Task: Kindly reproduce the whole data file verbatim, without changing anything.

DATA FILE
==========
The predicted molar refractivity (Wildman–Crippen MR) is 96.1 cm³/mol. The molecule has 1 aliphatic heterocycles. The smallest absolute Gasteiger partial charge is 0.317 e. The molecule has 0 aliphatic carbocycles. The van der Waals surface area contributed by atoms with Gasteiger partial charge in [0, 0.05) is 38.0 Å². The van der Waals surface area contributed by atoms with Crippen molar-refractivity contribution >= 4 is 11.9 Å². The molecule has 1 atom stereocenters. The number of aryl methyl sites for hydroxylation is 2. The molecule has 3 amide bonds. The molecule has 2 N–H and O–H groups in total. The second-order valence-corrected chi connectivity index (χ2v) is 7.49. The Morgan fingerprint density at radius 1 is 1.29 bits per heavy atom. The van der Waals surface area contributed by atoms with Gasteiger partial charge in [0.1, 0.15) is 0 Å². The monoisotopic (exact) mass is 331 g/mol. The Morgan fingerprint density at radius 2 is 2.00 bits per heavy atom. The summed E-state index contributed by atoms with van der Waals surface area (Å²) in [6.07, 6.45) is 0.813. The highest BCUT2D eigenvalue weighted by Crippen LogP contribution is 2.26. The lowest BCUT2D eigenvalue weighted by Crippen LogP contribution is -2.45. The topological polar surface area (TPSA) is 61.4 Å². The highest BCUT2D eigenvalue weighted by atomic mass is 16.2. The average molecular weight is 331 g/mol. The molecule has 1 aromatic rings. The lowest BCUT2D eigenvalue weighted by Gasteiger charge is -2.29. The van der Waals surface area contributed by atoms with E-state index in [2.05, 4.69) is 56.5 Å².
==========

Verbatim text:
The predicted molar refractivity (Wildman–Crippen MR) is 96.1 cm³/mol. The molecule has 1 aliphatic heterocycles. The smallest absolute Gasteiger partial charge is 0.317 e. The molecule has 0 aliphatic carbocycles. The van der Waals surface area contributed by atoms with Gasteiger partial charge in [0, 0.05) is 38.0 Å². The van der Waals surface area contributed by atoms with Crippen molar-refractivity contribution >= 4 is 11.9 Å². The molecule has 1 atom stereocenters. The number of aryl methyl sites for hydroxylation is 2. The molecule has 3 amide bonds. The molecule has 2 N–H and O–H groups in total. The second-order valence-corrected chi connectivity index (χ2v) is 7.49. The Morgan fingerprint density at radius 1 is 1.29 bits per heavy atom. The van der Waals surface area contributed by atoms with Gasteiger partial charge in [0.1, 0.15) is 0 Å². The monoisotopic (exact) mass is 331 g/mol. The Morgan fingerprint density at radius 2 is 2.00 bits per heavy atom. The summed E-state index contributed by atoms with van der Waals surface area (Å²) in [6.07, 6.45) is 0.813. The highest BCUT2D eigenvalue weighted by Crippen LogP contribution is 2.26. The lowest BCUT2D eigenvalue weighted by Crippen LogP contribution is -2.45. The topological polar surface area (TPSA) is 61.4 Å². The highest BCUT2D eigenvalue weighted by atomic mass is 16.2. The average molecular weight is 331 g/mol. The molecule has 1 aromatic rings. The lowest BCUT2D eigenvalue weighted by Gasteiger charge is -2.29. The van der Waals surface area contributed by atoms with E-state index in [2.05, 4.69) is 56.5 Å².